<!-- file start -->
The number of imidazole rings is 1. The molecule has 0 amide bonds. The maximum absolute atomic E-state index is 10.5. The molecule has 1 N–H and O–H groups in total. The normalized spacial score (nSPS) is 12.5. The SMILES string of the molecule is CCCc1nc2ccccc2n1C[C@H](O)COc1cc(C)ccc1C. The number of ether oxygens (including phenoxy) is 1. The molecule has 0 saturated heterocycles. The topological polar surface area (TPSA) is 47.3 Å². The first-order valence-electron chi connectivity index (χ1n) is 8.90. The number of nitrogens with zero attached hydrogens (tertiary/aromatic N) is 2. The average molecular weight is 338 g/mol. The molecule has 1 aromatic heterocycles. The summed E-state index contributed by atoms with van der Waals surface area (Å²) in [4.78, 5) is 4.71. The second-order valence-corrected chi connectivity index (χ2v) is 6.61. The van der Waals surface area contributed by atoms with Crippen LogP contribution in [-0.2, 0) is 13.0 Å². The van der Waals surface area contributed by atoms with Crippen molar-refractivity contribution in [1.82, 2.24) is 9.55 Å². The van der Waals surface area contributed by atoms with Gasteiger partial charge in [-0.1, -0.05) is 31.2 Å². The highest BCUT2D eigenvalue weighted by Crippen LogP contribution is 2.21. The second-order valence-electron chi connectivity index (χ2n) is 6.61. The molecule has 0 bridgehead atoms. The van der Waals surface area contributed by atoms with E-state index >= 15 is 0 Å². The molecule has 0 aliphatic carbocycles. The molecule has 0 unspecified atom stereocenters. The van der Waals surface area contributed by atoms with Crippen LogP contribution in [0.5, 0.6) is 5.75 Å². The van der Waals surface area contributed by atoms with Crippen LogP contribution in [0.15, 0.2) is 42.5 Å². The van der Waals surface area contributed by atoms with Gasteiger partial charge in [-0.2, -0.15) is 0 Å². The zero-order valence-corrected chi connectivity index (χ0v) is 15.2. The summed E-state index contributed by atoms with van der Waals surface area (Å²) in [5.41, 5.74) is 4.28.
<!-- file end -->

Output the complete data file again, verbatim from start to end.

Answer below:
The number of imidazole rings is 1. The molecule has 0 amide bonds. The maximum absolute atomic E-state index is 10.5. The molecule has 1 N–H and O–H groups in total. The normalized spacial score (nSPS) is 12.5. The SMILES string of the molecule is CCCc1nc2ccccc2n1C[C@H](O)COc1cc(C)ccc1C. The number of ether oxygens (including phenoxy) is 1. The molecule has 0 saturated heterocycles. The topological polar surface area (TPSA) is 47.3 Å². The first-order valence-electron chi connectivity index (χ1n) is 8.90. The number of nitrogens with zero attached hydrogens (tertiary/aromatic N) is 2. The average molecular weight is 338 g/mol. The molecule has 1 aromatic heterocycles. The summed E-state index contributed by atoms with van der Waals surface area (Å²) in [4.78, 5) is 4.71. The second-order valence-corrected chi connectivity index (χ2v) is 6.61. The van der Waals surface area contributed by atoms with Crippen LogP contribution in [-0.2, 0) is 13.0 Å². The van der Waals surface area contributed by atoms with Crippen molar-refractivity contribution in [1.82, 2.24) is 9.55 Å². The van der Waals surface area contributed by atoms with Gasteiger partial charge in [-0.1, -0.05) is 31.2 Å². The highest BCUT2D eigenvalue weighted by Crippen LogP contribution is 2.21. The second-order valence-electron chi connectivity index (χ2n) is 6.61. The molecule has 0 bridgehead atoms. The van der Waals surface area contributed by atoms with E-state index >= 15 is 0 Å². The molecule has 0 aliphatic carbocycles. The molecule has 0 unspecified atom stereocenters. The van der Waals surface area contributed by atoms with Crippen LogP contribution in [0.5, 0.6) is 5.75 Å². The van der Waals surface area contributed by atoms with Crippen LogP contribution in [0.15, 0.2) is 42.5 Å². The van der Waals surface area contributed by atoms with Gasteiger partial charge in [-0.2, -0.15) is 0 Å². The zero-order valence-corrected chi connectivity index (χ0v) is 15.2. The summed E-state index contributed by atoms with van der Waals surface area (Å²) in [5.41, 5.74) is 4.28.